Frequently Asked Questions

  • Categories

  • Facility Use & Construction

  • 1. Has building classrooms been considered as a way to relieve overcrowding at my school?

    Due to a surplus in districtwide permanent capacity of approximately 27,000 seats, the most recent (July, 2015) State Plant Survey has restricted the District from building any additional student capacity. Therefore, no new schools or classroom additions can be built until the current number of districtwide surplus seats is reduced.

  • 2. Could the School District close schools in the east so that they could build more capacity in the west?

    The annual school boundary process reviews the establishment of schools and school attendance zone boundaries for the ensuing school year(s). During this process, the Superintendent recommends to the School Board the execution of plans for the establishment, organization, and operation of the schools in the District. Part of the review process includes repurposing/consolidation of schools whenever the needs of pupils can better and more economically be served. This process does not guarantee that any new building could occur. A school consolidation or repurposing does not determine the building need for more capacity. The state determines this based on the five year State Educational Plant Survey.

  • 3. Why has the District not built additional capacity to meet the needs of Weston schools? Weston has always had an over-enrollment problem. Why is this just now becoming an issue?

    An elementary (D2), middle (NN) and high (MMM) school were part of the District’s five year District Educational Facilities Plan (DEFP) to provide additional capacity for the Weston area. Due to a districtwide surplus in capacity, these facilities were removed from the capital plan by the 2008 State Educational Plant Survey, Florida Department of Education, Office of Educational Facilities. As of the 2019-20 benchmark day of enrollment, there were over 27,000 empty permanent seats available throughout the District. The State requires these spaces be filled before new school capacity would be considered for funding. As no new capacity can be added, schools may need to undergo boundary changes in order to meet school concurrency Level of Service (LOS).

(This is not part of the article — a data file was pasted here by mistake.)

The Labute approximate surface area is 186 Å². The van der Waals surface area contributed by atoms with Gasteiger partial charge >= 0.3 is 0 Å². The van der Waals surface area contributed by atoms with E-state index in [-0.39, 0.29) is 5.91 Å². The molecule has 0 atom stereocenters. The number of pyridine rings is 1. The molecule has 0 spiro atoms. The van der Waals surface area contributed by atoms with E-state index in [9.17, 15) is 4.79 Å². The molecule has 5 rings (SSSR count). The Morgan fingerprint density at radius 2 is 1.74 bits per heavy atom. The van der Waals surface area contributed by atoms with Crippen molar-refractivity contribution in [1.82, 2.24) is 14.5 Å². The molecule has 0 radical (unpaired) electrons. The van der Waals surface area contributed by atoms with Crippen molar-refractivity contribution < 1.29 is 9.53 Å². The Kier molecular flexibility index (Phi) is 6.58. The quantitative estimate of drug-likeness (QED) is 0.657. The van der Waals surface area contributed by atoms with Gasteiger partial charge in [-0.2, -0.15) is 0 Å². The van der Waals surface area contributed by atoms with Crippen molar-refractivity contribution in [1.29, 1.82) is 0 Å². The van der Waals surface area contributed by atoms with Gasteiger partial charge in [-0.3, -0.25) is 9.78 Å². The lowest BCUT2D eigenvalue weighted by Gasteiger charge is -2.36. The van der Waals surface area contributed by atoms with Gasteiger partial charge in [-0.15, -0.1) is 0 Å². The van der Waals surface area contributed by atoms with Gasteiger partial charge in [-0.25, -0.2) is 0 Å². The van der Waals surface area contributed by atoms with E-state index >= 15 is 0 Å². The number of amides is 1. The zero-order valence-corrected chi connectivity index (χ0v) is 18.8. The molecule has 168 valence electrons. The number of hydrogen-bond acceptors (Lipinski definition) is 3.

• 4. Will the portables being used by ESE and Headstart students be phased out?

    Relocatables purchased with federal funding will remain in use for Headstart and ESE.

  • 5. Does any portion of my city taxes go to the Broward County School Board for the construction of schools located within my city?

    Broward County Public Schools does not receive any city taxes for the construction of schools.

    For additional information contact Capital Budget (754) 321-2080.

  • 6. My builder told me that I am paying additional fees in my purchase price toward the construction of new schools within my development/area/city/etc. Is this true?

    Some developers/builders pay an Impact Fee. The revenue from this fee is expended for school construction in the zone in which it is collected. The District is divided into four zones. It is up to the developer to determine whether or not to pass this cost on to the buyer of a home. These fees go towards new schools and capital costs. Impact fees make up an estimated 2.41 percent of the entire revenue for Broward County Public Schools.

    For additional information contact Growth Management (754) 321-2160.

Last Modified on March 10, 2020